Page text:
Thompson makes himself at home Converted running back makes immediate impact at linebacker for Terps

September 11, 1998|By Bill Free | Bill Free,SUN STAFF

COLLEGE PARK -- When Aaron Thompson walked out of the Maryland locker room Saturday night to meet his family and friends, he truly realized how much fun it could be playing major college football close to home.

"I think the greatest feeling a player can have is to be greeted by your whole family right after a victory," said Thompson, who attended Mount St. Joseph and Forest Park. "Just about my whole family was here to go out to dinner with me and I hope I can do it a lot more before my career is over."

The entire evening was perfect for Thompson, from trotting onto the Byrd Stadium turf for pre-game workouts before a 23-15 victory over James Madison to the final goodbye to his mother.

He not only was part of Maryland's first victory since last Oct. 4, but he had made 11 tackles and had one sack that caused a fumble in his collegiate debut.

Making the performance even more remarkable was the fact the 6-foot-1, 220-pound redshirt freshman was just converted from running back to linebacker before spring practice.

But he was listed next to two of the team's most gifted players, senior linebackers Eric Barton and Kendall Ogle, as the leaders in tackles Saturday. Ogle was tops with 12 tackles, Thompson had 11 and Barton checked in with nine.

"I've looked up to Eric and K.O. [Ogle] ever since I've become a linebacker, and I realized I had a long ways to go to be like them," said Thompson. "They've encouraged me all along. This makes me feel like I've learned something from all the work we've put in during last summer and this fall."

Ogle said: "Aaron never wanted to be the weak link among us and if he messed up once on a certain play, he made sure it didn't happen again. That's how dedicated and devoted he is to the game."

Ogle said Thompson even "got mad at me for not jumping on his butt if he made a mistake."

Said Thompson: "The coaches were yelling at me for messing up but K.O. and the other players weren't saying anything to me. I felt like I really didn't belong on the team. Now I feel much better because K.O. is the first to jump on me if I make a mistake and the first to pat me on the back if I do well."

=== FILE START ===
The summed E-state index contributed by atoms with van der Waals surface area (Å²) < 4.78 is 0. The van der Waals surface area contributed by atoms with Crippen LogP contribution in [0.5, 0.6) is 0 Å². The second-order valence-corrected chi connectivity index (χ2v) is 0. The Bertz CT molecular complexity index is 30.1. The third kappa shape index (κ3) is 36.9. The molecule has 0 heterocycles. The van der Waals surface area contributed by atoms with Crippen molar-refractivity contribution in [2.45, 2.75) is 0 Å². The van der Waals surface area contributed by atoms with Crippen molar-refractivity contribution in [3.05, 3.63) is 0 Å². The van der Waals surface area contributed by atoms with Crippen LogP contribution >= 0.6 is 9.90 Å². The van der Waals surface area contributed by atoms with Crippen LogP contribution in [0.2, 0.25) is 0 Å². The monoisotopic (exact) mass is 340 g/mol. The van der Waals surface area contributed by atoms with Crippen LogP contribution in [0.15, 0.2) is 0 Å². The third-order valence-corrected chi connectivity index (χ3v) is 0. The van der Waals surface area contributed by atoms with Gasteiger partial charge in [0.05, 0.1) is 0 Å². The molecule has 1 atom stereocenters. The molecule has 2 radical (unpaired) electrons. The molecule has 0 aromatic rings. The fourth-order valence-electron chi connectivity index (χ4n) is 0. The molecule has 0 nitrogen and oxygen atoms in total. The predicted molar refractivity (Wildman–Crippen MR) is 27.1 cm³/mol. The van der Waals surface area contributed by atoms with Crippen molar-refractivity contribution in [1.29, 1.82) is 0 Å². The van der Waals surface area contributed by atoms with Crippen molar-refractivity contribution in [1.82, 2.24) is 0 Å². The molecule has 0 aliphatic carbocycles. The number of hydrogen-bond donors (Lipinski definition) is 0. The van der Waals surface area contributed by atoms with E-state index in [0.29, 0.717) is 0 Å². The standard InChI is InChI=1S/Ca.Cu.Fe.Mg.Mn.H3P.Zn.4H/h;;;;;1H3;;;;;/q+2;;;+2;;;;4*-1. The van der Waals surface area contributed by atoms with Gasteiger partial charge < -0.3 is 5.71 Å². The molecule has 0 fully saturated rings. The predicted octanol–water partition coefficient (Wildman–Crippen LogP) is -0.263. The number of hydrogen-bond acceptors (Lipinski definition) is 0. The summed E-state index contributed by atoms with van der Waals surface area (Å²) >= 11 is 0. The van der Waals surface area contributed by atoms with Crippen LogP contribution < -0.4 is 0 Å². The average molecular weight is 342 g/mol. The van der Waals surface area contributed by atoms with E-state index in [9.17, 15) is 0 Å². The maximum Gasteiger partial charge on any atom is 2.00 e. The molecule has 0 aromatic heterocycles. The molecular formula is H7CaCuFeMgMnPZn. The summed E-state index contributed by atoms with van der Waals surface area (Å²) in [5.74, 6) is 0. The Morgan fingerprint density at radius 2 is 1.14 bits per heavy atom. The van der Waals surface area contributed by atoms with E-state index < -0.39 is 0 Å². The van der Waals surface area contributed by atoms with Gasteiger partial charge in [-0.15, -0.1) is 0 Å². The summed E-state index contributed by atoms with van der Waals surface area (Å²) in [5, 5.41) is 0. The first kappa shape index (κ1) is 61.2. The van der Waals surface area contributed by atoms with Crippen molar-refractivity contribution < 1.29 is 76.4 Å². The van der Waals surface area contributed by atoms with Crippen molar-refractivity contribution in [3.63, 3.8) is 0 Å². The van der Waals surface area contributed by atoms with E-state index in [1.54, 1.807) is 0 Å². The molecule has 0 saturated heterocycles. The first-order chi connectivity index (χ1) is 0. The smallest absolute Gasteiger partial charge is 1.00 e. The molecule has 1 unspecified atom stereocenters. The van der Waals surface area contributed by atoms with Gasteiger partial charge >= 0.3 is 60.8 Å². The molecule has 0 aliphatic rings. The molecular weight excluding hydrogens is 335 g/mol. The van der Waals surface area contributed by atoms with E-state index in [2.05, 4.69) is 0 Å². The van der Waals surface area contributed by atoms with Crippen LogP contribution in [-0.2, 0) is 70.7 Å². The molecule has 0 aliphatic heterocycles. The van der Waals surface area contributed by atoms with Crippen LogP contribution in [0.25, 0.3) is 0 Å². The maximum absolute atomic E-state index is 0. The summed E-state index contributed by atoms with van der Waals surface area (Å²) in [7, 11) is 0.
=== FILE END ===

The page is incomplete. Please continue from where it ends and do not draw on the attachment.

Even though he has been an instant success at linebacker, there is still a part of Thompson that wonders what it would be like to run with the ball.

After all, Thompson rushed for 2,325 yards and 37 touchdowns as a senior at Mount St. Joseph and was named The Sun's All-Metro Offensive Player of the Year.

"I know if I ever get my hands on the ball, I don't plan on letting

anything come in my way of getting into the end zone," he said. "It took me three days to accept the switch. I really struggled with it, but once I had a chance to interact with my teammates and realized it was best for the team, I was OK. I don't think that much about it anymore."

Maryland coach Ron Vanderlinden said he had thoughts about Thompson as a possible linebacker from the first time he saw him play as a running back in a postseason all-star game shortly after Vanderlinden succeeded Mark Duffner.

"I had an eye on him all along as a linebacker, and we had a need for him at that position," said Vanderlinden. "He's very similar to Kendall Ogle, who also switched from running back. Aaron's JTC fast, has good size, enjoys playing football and is conscientious, just like Kendall."

Vanderlinden said he was impressed by his first conversation with Thompson after he watched him perform in the all-star game.

"I asked Aaron if I could come to his house and talk to him," Vanderlinden said. "Most youngsters are really happy to have you come. But Aaron said his mother was sleeping because she had to go to work later that night. I just got the feeling that he has had to overcome a lot in his life."

Thompson said, "Nothing has ever come easy for me. Not that I'm saying other people haven't had to work hard for things. It's just the way my life has been."

But there is no dimming his enthusiasm now that he is realizing a dream that began when he used to attend Maryland football games as a youngster with his uncle.

"I used to just dream of playing in Byrd Stadium," he said. "I even used to come out and look at the stadium last year when I was redshirting and I'd imagine myself playing in it."

Pub Date: 9/11/98

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